Next stop on the NFC roll-out survey was* Leclerc[2] at the brand new So Ouest luxury shopping center. Although there was some customer signage detailing use instructions and features of the NFC Hyper Levallois application (available for iPhone and Android), staff themselves were ill-informed of the deployment, with one of their representatives claiming that it did not work yet due to lack of network (huh?). This aside, once the application is downloaded via a QR code scan and a profile is created, customers are able, either through scanning NFC tags or barcodes, to access nutritional, fabrication and pricing information concerning all Leclerc branded products. This enables customers to obtain alerts on allergies and specific dietary needs based on one’s customer profile (these are drawn from an independent Shopwise database, with customers requested in all cases to verify the packaging.) Adding products to a virtual shopping basket also allows for real-time budget management and shopping list creation for future purchases. One caveat – no NFC cases are available, so many users currently are forced to use the barcodes and, interestingly, even when a virtual basket is created, there is no option currently to use that basket to speed up check out, let alone to pay. Which begs the question, what exactly is the point of this application other than to advertise Leclerc’s wares?
 
Last stop on the NFC tour was *
Carrefour City’s St Lazare store. Rather than provide NFC tags to give further information to customers, the Mon Panier application[3] allows customers to order groceries online or via a mobile app (on Android and iPhone) and then, in theory, to seamlessly pick up their groceries and pay upon arrival to the store. Using a QR code or NFC tag to identify themselves and pay at a dedicated cashier, consumers are promised a quick and pain free shopping experience. In reality, however, although the mobile ordering and registration process was user-friendly, there were still kinks in the process when it came to picking up the ordered goods. Having never received the confirmation email/SMS that my groceries were ready (though the app guarantees pick up in less than 2 hours), a visit to the store was equally unfruitful, with the QR/NFC scanner being out of order (seems the florist had pulled the electrical plug!) and when an appropriate staff member was eventually found, it turned out they had never received my order due to a technical fault! The store offered to make up my order then and there, explaining I am only the second person to whom this has happened, but the experience left me with a bittersweet taste on the ease of the application.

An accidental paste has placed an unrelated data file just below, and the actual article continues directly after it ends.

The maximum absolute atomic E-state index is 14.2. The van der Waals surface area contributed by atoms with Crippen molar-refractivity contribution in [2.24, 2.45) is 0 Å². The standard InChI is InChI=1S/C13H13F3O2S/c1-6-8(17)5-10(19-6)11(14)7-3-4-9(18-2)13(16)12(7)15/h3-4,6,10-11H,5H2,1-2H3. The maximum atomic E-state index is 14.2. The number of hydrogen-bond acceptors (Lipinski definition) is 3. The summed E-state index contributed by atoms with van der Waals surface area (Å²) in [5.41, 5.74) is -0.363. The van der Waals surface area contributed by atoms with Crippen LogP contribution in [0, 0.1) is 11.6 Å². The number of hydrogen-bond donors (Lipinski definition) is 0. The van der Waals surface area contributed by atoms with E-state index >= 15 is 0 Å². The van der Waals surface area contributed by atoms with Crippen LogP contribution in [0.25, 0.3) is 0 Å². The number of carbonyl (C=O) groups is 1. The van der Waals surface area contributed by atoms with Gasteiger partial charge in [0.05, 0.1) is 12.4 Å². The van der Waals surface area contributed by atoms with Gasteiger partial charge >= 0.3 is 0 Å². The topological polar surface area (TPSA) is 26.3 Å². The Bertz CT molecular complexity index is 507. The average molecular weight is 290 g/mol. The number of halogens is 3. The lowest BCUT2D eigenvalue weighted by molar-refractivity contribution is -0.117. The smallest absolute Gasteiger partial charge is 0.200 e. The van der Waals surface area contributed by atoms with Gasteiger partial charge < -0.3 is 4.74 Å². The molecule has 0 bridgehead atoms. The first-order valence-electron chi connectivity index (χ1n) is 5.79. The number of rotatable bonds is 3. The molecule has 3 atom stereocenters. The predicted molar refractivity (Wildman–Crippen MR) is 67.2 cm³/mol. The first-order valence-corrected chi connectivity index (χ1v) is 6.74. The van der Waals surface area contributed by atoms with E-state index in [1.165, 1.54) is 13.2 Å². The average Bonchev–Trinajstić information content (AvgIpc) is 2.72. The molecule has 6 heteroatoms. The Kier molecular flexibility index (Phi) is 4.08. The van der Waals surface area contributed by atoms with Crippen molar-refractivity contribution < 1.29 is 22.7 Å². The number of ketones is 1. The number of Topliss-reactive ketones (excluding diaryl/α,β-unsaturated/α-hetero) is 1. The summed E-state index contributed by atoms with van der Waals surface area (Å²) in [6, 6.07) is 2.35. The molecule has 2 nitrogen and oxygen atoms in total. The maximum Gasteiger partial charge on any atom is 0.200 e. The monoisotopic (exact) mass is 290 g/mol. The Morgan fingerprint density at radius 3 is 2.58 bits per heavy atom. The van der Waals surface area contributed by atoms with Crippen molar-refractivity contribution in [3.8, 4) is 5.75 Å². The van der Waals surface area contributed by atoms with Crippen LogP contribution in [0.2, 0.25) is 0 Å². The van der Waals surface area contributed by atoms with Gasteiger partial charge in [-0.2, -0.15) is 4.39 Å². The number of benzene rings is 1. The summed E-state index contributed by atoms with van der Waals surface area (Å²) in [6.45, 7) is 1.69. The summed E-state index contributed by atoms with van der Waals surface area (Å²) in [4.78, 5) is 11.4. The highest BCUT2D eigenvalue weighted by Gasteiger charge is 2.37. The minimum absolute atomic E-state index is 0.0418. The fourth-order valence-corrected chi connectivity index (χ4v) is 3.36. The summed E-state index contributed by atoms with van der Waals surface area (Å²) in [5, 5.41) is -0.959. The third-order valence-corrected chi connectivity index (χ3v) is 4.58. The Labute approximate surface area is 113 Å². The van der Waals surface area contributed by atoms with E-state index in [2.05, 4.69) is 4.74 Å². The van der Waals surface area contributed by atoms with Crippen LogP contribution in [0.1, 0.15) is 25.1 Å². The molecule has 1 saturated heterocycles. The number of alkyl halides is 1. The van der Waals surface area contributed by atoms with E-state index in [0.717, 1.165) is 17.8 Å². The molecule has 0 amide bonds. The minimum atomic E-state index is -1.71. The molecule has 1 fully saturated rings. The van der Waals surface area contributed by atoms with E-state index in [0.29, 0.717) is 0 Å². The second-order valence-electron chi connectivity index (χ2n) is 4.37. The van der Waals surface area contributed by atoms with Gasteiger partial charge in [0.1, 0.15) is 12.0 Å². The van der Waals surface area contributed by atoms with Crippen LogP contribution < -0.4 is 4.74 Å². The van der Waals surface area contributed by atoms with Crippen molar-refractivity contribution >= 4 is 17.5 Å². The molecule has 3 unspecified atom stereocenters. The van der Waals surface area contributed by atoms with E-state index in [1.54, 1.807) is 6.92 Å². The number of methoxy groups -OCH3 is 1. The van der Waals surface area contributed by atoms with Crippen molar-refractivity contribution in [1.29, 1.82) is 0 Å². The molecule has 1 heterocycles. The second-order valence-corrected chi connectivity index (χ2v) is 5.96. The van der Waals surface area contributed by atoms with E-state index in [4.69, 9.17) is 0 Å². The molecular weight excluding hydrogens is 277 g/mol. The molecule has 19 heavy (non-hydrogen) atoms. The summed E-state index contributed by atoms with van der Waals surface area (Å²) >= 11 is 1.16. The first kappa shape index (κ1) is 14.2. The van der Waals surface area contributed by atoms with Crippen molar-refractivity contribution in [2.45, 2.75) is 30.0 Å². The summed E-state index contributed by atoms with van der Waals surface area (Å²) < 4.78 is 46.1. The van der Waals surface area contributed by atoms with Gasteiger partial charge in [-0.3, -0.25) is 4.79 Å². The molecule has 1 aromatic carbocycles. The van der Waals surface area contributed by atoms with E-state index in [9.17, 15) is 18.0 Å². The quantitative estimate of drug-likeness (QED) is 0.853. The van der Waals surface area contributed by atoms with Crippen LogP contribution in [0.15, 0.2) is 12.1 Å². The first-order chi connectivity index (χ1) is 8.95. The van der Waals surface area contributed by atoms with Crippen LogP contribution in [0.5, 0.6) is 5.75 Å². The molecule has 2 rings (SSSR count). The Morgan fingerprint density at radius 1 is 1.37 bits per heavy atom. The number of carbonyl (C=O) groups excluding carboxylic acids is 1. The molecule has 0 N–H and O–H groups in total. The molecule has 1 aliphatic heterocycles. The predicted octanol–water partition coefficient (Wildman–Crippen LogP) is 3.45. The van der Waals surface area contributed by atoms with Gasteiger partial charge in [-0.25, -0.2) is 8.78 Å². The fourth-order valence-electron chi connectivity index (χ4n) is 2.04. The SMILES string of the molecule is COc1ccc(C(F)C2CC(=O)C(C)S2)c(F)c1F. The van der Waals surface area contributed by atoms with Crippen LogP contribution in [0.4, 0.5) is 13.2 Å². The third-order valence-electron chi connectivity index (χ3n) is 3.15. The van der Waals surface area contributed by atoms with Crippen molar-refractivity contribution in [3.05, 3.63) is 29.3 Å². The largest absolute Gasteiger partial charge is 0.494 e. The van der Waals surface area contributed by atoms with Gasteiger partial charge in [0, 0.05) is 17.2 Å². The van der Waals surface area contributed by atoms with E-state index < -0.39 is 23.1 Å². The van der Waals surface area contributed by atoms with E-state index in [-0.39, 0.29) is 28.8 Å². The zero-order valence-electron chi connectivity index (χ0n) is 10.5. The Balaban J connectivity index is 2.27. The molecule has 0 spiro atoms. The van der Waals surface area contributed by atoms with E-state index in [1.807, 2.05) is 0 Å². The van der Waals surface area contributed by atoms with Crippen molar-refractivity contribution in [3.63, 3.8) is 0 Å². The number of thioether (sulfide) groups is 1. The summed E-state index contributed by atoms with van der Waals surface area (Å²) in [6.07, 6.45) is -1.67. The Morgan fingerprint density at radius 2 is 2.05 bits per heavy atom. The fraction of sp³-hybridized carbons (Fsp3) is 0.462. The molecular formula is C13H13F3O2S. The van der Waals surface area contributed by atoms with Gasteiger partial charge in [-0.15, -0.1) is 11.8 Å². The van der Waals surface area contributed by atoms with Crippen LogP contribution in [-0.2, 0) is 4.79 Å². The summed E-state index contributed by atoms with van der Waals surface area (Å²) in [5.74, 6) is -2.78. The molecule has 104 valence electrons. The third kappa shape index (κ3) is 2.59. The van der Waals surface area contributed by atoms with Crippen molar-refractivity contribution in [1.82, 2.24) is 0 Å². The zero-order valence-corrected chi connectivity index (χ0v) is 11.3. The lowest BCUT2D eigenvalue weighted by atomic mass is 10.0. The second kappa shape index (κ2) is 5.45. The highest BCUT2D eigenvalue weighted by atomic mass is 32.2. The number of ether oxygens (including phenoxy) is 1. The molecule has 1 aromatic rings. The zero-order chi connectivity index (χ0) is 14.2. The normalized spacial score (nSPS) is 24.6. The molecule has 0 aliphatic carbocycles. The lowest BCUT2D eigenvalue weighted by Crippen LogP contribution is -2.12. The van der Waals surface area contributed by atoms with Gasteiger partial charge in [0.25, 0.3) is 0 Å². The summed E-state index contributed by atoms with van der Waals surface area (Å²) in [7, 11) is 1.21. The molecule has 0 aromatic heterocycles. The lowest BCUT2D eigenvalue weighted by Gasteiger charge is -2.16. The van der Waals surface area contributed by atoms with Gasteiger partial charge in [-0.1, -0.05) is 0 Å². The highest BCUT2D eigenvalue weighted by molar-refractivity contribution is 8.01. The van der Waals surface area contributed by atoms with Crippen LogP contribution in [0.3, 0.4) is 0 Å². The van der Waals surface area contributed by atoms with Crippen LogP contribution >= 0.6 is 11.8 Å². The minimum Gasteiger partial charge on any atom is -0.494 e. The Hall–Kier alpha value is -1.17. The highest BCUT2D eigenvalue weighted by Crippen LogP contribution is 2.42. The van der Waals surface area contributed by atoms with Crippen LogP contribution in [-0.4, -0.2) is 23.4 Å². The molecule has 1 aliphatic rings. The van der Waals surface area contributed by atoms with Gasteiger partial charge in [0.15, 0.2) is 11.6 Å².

Overall the current NFC shopping experience is disappointing; French supermarkets are in a race to claim they have the most up-to-date technologies (even supermarket G20[4] has launched a new mobile app that allows, in addition to the creation of a virtual basket and payment via mobile, 3D visualization of products), but the technology so far has not yet been sufficiently tweaked to create an ease of user experience for the customers that is persuasive. “Felicitations” for trying, but there’s still a lot of work to do to win the NFC supermarket market wars.